Sculpture Trails and Tall Trees: Renewal

One of the things I love most about travelling is the opportunity to get outdoors and experience nature. Sometimes a walk amongst the trees or by water is all that’s needed to reset, recharge and re-energise the mind.

On the way back from a weekend away for a friend’s wedding, we found ourselves passing Beacon Fell Country Park in Preston, UK and decided to spend some time exploring.

With 271 acres of woodland, moorland and farmland, there is plenty to explore. We chose to follow the sculpture trail which leads out of the car park, through the woods and up to the summit of the fell.

Views from the top of Beacon Fell

There were beautiful views from the top of the Fell – but be warned, it’s so windy up there! I was like a panda by the time we came down – I had more mascara on my cheeks than my eyelashes!

At the top of the Fell is a stone structure, marking where the Beacon would have stood. There is evidence that the Beacon was used as far back as 1002 AD. Historically lit to warn of danger (e.g. attacks), Beacons are also used to celebrate national occasions such as coronations of a new monarch.

Stone marking the site of the Beacon

Throughout the trail, there are numerous sculptures dotted through the forest by artist Thompson Dagnall. Alongside carvings of bats and birds hanging from the trees, a huge winding snake makes its way down the hill side. People were walking on the snake to make their way down the hill and it was a good test of balance to make it all the way to the bottom without falling off. Watching people tightrope walk down the snake was great entertainment: wobbly arms and legs all round!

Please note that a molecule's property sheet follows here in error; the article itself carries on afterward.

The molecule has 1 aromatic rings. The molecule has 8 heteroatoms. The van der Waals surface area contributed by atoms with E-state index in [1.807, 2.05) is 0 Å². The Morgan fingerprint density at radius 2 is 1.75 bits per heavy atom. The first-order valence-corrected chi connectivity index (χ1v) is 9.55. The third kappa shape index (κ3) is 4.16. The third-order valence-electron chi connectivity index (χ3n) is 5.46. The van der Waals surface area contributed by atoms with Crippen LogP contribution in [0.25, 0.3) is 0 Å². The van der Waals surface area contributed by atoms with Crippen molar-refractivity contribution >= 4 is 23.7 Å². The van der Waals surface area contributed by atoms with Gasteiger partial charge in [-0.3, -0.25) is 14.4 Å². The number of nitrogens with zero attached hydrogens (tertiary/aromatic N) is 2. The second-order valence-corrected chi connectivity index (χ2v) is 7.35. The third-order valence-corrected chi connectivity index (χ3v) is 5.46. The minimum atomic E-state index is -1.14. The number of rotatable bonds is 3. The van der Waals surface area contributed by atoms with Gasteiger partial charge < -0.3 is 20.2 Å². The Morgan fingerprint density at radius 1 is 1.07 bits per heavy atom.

Wooden snake sculpture at Beacon Fell

Alongside the wooden sculptures, there were also woven animals dotted throughout the forest. Unlike the bigger sculptures, they were harder to spot and this turned our walk into a bit of a treasure hunt!

Living art work of a deer in the forest

We found that the light changed drastically whilst we were there, creating a very different atmosphere throughout the day. From dark and mysterious to bright and magical, the tall trees filter the light, creating interesting shadows and patterns on the forest floor.

Interesting changes to how the light filtered through the Forest created some great photo opportunities

A fun place to visit, Beacon Fell is a excellent day out, especially if you like a little entertainment in your nature walks. It reminded me of the National Parks in America, which is great if funds are low and more local travel is needed.

Following our walk, it felt like all of the cobwebs (and the impending hangover from the wedding party) were blown away. I always feel renewed after time in the outdoors and it reminds me that being connected to nature is a good way of revitalising myself and recharging my batteries.

The view from the top of Beacon Fell

Although this trip was some time ago, just going through the photos has me longing for forests, hills and new places. Although the rain and cold weather is still here (in April no less!), it feels like time to dig the tent out and think about places to camp when the weather gets warmer.

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